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Chateau Ausone 2011

Bordeaux Red Blends from St. Emilion, Bordeaux, France
  • WE97
  • JS96
  • RP95
0% ABV
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Winemaker Notes

Critical Acclaim

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WE 97
Wine Enthusiast
Combining power with great elegance, this wine displays superripe, rich fruits that are restrained by velvet tannins and the delicious perfumed character from Cabernet Franc in the blend. Juicy, rich, structured, it’s a beautiful wine with a great future. Drink from 2020.
JS 96
James Suckling
This is extremely open and aromatic, with exotic fruit. Extremely wild. Full body, firm, silky tannins and a long, focused finish. This is very persistent and long. A top wine for the vintage. Muscular and toned. The old vines of cabernet franc make the difference here. 55% cabernet franc and 45% merlot. Try in 2019.
RP 95
Robert Parker's Wine Advocate
Its bigger sibling, the 2011 Ausone increases the level of intensity, elegance, complexity, richness and length. Nearly a mirror image of the La Chapelle, just with more going on, the Ausone boasts a more saturated purple color, and the wine has everything in large, intense proportions. The finesse and delicacy of all its components are what make it such a remarkable wine. The quality of the tannins and purity of the fruit make this another legendary effort that should age for 30-40 years.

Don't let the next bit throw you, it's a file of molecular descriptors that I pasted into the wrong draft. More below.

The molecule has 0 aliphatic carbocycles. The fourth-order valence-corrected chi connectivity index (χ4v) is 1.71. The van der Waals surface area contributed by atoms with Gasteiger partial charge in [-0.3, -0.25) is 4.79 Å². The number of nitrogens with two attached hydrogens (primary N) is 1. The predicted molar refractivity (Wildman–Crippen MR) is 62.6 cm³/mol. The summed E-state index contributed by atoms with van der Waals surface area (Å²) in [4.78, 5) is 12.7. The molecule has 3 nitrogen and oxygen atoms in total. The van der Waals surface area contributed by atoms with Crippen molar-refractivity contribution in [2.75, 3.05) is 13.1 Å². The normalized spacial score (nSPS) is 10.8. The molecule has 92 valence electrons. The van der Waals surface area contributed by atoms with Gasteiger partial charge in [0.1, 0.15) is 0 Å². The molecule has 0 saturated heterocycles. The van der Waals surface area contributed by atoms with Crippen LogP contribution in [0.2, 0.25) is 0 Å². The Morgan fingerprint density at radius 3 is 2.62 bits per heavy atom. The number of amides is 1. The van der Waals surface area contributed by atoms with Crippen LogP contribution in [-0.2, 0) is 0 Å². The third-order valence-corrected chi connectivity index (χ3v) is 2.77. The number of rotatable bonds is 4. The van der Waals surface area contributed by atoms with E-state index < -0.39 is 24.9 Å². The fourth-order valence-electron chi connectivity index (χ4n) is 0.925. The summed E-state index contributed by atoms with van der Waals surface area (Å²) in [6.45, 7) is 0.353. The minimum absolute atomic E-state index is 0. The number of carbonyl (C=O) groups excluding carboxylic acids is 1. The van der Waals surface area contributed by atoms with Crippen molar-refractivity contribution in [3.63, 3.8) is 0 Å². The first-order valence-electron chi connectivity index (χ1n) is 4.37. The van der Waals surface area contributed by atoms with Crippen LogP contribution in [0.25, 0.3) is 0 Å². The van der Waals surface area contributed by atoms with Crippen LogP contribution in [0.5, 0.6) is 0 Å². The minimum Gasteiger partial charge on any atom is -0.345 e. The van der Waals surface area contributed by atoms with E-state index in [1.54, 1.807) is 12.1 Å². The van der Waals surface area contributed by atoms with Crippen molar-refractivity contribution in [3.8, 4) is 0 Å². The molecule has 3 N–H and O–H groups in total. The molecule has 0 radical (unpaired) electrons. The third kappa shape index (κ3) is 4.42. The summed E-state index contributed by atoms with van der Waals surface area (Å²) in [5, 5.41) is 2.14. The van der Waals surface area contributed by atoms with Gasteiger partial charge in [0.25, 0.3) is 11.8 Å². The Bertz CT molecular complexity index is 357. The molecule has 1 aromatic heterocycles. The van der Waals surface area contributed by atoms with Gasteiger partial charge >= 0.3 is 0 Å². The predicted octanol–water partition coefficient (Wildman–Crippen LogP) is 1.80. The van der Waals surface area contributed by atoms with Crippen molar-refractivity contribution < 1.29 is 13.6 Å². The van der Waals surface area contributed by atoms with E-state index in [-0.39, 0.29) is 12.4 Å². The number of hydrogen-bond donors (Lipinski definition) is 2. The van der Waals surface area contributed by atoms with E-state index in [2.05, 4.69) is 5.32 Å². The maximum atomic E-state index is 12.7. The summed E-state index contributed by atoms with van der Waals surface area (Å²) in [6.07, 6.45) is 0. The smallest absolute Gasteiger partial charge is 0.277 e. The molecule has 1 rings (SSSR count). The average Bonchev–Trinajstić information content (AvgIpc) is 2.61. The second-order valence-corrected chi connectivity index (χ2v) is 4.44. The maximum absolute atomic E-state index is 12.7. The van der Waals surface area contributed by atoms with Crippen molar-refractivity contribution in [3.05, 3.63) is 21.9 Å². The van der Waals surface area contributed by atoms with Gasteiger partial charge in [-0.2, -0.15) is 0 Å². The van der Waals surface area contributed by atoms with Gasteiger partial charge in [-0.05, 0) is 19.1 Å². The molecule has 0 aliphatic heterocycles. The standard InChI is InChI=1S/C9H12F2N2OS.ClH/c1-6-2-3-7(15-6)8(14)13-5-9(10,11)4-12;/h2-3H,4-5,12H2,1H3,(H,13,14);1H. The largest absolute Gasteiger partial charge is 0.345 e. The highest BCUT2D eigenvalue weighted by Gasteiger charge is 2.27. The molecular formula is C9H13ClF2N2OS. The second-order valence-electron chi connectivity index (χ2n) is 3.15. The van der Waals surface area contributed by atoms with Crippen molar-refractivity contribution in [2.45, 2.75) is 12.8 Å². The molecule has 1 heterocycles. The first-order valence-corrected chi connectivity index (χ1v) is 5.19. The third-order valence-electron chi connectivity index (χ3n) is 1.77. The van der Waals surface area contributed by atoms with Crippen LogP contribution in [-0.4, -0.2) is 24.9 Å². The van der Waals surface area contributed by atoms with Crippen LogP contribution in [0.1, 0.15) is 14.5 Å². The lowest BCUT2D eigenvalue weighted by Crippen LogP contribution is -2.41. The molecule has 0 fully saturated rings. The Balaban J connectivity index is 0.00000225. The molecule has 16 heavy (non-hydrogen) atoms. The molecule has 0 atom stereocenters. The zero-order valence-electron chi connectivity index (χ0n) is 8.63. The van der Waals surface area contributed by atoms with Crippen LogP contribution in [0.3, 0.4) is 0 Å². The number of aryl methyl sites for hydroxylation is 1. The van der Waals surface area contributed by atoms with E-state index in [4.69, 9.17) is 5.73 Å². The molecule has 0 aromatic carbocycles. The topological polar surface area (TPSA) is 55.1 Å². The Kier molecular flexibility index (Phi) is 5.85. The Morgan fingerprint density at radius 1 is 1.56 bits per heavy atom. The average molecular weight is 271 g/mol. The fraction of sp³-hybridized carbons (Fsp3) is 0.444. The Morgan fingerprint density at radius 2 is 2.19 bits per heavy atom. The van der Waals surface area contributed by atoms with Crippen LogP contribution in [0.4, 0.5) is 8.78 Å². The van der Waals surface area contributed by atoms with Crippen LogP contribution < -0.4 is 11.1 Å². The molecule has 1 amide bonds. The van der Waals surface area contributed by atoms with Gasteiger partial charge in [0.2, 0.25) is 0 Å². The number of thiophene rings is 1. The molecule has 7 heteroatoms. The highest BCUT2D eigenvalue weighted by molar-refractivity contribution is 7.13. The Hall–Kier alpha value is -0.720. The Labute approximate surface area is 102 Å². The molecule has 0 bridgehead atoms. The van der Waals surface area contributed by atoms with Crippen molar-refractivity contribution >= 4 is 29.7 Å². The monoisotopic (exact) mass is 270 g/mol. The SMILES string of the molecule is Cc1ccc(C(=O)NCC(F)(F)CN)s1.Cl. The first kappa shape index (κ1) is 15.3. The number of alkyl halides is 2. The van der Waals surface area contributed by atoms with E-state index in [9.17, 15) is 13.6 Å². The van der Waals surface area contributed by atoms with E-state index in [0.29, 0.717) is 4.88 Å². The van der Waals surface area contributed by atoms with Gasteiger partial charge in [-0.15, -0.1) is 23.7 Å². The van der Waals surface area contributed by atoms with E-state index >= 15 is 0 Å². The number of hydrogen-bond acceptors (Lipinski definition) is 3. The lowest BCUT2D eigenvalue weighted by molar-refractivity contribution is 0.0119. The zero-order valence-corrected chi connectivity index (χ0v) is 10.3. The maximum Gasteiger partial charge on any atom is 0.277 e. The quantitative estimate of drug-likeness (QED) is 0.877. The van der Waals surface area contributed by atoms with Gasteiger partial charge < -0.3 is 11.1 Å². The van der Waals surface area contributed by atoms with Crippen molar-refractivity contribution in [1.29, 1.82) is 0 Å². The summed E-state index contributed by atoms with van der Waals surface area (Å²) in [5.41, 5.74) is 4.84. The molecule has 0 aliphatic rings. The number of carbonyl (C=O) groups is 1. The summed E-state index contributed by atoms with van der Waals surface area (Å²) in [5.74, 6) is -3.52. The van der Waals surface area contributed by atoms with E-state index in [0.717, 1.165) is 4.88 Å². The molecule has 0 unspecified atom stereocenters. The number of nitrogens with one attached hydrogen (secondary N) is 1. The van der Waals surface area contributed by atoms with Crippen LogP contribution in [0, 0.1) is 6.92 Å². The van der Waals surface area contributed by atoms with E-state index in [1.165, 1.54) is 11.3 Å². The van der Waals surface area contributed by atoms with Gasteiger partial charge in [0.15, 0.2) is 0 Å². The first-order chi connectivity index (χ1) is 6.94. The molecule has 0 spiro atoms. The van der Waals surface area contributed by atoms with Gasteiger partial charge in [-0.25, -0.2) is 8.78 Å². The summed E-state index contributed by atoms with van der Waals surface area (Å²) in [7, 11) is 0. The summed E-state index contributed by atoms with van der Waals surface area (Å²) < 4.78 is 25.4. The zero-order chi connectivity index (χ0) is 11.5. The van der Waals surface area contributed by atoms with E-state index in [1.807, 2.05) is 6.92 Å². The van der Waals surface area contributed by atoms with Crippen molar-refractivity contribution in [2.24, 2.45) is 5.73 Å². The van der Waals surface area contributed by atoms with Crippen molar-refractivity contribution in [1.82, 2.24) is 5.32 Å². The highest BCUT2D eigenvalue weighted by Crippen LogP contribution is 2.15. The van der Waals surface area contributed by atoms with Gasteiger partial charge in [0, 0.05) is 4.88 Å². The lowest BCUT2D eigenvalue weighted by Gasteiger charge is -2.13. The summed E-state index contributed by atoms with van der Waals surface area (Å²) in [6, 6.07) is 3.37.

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Chateau Ausone

Chateau Ausone

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Chateau Ausone, St. Emilion, Bordeaux, France
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The estate was founded by two families, the Chatonnets and the Cantenants. In more recent times, for two centuries, Château Ausone was the property of the Vauthier and the Dubois-Challon families. Today it belongs to Alain Vauthier and his sister Catherine, who bought their aunt Hélyette Dubois-Challon’s share in 1997. Alain Vauthier runs the estate and makes the wine. Since 2005 his daughter Pauline, a qualified oenologist, has been working with him.

The site is exceptional: divided between the limestone plateau and Saint-Emilion’s calcareous clay slope, facing east-south-east and sheltered on its north and west sides, Ausone was one of very few Saint-Emilions to come unscathed through the terrible frosts of February 1956. The 7 hectares of vineyard, lying in a single plot around the château, are planted with 55% of Cabernet Franc and 45% of Merlot. The vines are very old, with an average age of 50 years. Their low yield (33 hectolitres per hectare) in part explains the wine’s concentration and its potential for improving over time.

St. Emilion

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Marked by its historic fortified village—perhaps the prettiest in all of Bordeaux, the St-Émilion appellation, along with its neighboring village of Pomerol, are leaders in quality on the Right Bank of Bordeaux. These Merlot-dominant red wines (complemented by various amounts of Cabernet Franc and/or Cabernet Sauvignon) remain some of the most admired and collected wines of the world.